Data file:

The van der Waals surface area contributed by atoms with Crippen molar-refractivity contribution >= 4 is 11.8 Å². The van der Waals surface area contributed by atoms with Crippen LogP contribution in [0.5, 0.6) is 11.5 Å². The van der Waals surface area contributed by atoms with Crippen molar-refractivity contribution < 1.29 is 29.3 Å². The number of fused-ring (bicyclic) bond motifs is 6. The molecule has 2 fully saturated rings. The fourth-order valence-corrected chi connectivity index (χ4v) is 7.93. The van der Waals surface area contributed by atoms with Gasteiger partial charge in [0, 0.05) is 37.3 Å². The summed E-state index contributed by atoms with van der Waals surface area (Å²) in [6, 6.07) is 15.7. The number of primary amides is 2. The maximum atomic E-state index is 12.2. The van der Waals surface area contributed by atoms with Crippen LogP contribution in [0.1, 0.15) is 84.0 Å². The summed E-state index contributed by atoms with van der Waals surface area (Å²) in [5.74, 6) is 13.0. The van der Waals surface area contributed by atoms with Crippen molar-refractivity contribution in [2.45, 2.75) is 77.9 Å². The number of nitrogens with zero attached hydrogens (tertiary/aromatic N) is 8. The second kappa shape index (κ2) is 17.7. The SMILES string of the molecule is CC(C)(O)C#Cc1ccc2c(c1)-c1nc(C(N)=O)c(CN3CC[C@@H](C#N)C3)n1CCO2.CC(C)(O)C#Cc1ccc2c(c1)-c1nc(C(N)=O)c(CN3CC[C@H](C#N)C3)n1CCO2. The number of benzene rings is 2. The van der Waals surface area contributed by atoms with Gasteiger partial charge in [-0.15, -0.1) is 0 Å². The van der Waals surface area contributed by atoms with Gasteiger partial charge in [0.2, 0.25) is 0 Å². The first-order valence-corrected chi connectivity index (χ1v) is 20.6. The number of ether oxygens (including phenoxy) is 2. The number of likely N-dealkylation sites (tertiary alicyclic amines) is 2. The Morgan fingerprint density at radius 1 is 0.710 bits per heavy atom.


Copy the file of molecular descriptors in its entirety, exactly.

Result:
The van der Waals surface area contributed by atoms with Crippen molar-refractivity contribution >= 4 is 11.8 Å². The van der Waals surface area contributed by atoms with Crippen LogP contribution in [0.5, 0.6) is 11.5 Å². The van der Waals surface area contributed by atoms with Crippen molar-refractivity contribution < 1.29 is 29.3 Å². The number of fused-ring (bicyclic) bond motifs is 6. The molecule has 2 fully saturated rings. The fourth-order valence-corrected chi connectivity index (χ4v) is 7.93. The van der Waals surface area contributed by atoms with Gasteiger partial charge in [0, 0.05) is 37.3 Å². The summed E-state index contributed by atoms with van der Waals surface area (Å²) in [6, 6.07) is 15.7. The number of primary amides is 2. The maximum atomic E-state index is 12.2. The van der Waals surface area contributed by atoms with Crippen LogP contribution in [0.1, 0.15) is 84.0 Å². The summed E-state index contributed by atoms with van der Waals surface area (Å²) in [5.74, 6) is 13.0. The van der Waals surface area contributed by atoms with Crippen molar-refractivity contribution in [2.45, 2.75) is 77.9 Å². The number of nitrogens with zero attached hydrogens (tertiary/aromatic N) is 8. The second kappa shape index (κ2) is 17.7. The SMILES string of the molecule is CC(C)(O)C#Cc1ccc2c(c1)-c1nc(C(N)=O)c(CN3CC[C@@H](C#N)C3)n1CCO2.CC(C)(O)C#Cc1ccc2c(c1)-c1nc(C(N)=O)c(CN3CC[C@H](C#N)C3)n1CCO2. The number of benzene rings is 2. The van der Waals surface area contributed by atoms with Gasteiger partial charge in [-0.15, -0.1) is 0 Å². The van der Waals surface area contributed by atoms with Gasteiger partial charge in [0.2, 0.25) is 0 Å². The first-order valence-corrected chi connectivity index (χ1v) is 20.6. The number of ether oxygens (including phenoxy) is 2. The number of likely N-dealkylation sites (tertiary alicyclic amines) is 2. The Morgan fingerprint density at radius 1 is 0.710 bits per heavy atom.